Finding the 32 town halls of London
London has been divided into 32 boroughs since 1965, when Greater London was created. Before that, outer London was either Kent, Surrey, Middlesex and Essex, with a much smaller County of London within.
Inspired by the mini megaliths of Enfield at one end of a New River walk, my plan was to spend an Easter bank holiday weekend traversing London, to find the name of each borough as presented on the town hall, and take a picture of it.
Things have progressed since the era of Victorian civic architecture. Many (maybe all) London boroughs are combinations of multiple previously-existing districts. This rationalization not only left the halls in places like Acton, Finsbury and Stratford surplus to requirements, but in many cases led to the council needing to build anew to accommodate the larger organization.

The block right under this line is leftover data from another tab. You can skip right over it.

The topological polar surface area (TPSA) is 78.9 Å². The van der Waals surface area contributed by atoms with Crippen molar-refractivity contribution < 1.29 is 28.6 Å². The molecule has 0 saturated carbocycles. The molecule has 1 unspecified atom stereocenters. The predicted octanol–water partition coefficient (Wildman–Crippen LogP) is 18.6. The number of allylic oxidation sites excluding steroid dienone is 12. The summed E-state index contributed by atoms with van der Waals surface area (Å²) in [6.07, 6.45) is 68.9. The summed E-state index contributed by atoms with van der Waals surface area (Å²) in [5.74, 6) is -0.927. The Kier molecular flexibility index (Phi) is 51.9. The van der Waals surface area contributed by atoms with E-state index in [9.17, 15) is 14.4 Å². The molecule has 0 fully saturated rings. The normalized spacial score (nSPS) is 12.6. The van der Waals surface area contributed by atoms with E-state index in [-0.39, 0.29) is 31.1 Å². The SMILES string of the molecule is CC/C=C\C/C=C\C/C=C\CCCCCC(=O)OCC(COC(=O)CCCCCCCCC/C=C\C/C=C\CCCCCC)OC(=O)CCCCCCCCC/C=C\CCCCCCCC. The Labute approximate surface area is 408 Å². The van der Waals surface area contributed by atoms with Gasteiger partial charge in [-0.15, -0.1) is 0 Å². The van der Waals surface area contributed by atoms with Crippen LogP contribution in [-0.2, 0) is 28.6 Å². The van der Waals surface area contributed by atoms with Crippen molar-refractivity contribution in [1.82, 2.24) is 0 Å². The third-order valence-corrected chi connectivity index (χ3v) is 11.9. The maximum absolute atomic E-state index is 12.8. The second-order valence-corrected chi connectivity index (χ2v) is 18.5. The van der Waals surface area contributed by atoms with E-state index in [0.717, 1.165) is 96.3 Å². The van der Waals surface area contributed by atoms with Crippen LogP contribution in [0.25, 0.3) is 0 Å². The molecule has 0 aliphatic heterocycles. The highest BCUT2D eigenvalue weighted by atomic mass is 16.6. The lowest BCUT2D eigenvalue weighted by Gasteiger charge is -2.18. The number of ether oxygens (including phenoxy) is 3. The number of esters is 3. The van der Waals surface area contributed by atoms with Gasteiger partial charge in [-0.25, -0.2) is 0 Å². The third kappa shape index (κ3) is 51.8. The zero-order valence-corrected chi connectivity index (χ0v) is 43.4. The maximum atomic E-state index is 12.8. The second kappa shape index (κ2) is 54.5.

Any given council function might be run from anywhere, but it’s the town hall that you would try first if you had a problem and didn’t know where to go, so I used the published contact addresses to guide me. For some councils this worked: those which keep the under-one-roof town hall concept on a larger scale (Waltham Forest, Barking and Dagenham), those that have gone for a campus effect (Hounslow) or just an office building (Kensington and Chelsea, Croydon). But many boroughs’ official address wasn’t the likely-looking town hall (Islington) or there wasn’t a likely-looking town hall at all (Bexley)
Even when I could identify the right building, seven boroughs didn’t seem to have the name of the borough anywhere on the facade. I guess you know where you are already, if you have to visit. In some cases I had to wander about a bit before I found some other sign with the borough’s name to photograph.